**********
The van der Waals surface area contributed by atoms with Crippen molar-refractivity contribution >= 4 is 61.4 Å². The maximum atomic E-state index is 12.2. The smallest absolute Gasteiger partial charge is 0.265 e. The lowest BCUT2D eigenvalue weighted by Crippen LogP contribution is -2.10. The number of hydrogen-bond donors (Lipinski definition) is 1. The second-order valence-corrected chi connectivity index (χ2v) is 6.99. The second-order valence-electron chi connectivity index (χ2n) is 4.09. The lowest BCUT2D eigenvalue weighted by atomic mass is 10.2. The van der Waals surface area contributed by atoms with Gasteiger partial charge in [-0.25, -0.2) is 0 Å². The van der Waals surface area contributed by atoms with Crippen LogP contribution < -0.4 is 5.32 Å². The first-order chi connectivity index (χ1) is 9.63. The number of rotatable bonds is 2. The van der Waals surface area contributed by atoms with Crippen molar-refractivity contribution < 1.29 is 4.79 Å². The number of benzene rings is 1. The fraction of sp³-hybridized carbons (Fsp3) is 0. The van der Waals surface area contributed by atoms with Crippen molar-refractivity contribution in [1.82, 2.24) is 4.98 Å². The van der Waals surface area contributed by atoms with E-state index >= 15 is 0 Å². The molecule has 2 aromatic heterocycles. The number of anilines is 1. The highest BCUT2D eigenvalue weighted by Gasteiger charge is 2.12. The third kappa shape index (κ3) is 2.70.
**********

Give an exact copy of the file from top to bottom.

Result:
The van der Waals surface area contributed by atoms with Crippen molar-refractivity contribution >= 4 is 61.4 Å². The maximum atomic E-state index is 12.2. The smallest absolute Gasteiger partial charge is 0.265 e. The lowest BCUT2D eigenvalue weighted by Crippen LogP contribution is -2.10. The number of hydrogen-bond donors (Lipinski definition) is 1. The second-order valence-corrected chi connectivity index (χ2v) is 6.99. The second-order valence-electron chi connectivity index (χ2n) is 4.09. The lowest BCUT2D eigenvalue weighted by atomic mass is 10.2. The van der Waals surface area contributed by atoms with Gasteiger partial charge in [-0.25, -0.2) is 0 Å². The van der Waals surface area contributed by atoms with Crippen LogP contribution < -0.4 is 5.32 Å². The first-order chi connectivity index (χ1) is 9.63. The number of rotatable bonds is 2. The van der Waals surface area contributed by atoms with Crippen molar-refractivity contribution < 1.29 is 4.79 Å². The number of benzene rings is 1. The fraction of sp³-hybridized carbons (Fsp3) is 0. The van der Waals surface area contributed by atoms with Crippen molar-refractivity contribution in [1.82, 2.24) is 4.98 Å². The van der Waals surface area contributed by atoms with E-state index >= 15 is 0 Å². The molecule has 2 aromatic heterocycles. The number of anilines is 1. The highest BCUT2D eigenvalue weighted by Gasteiger charge is 2.12. The third kappa shape index (κ3) is 2.70.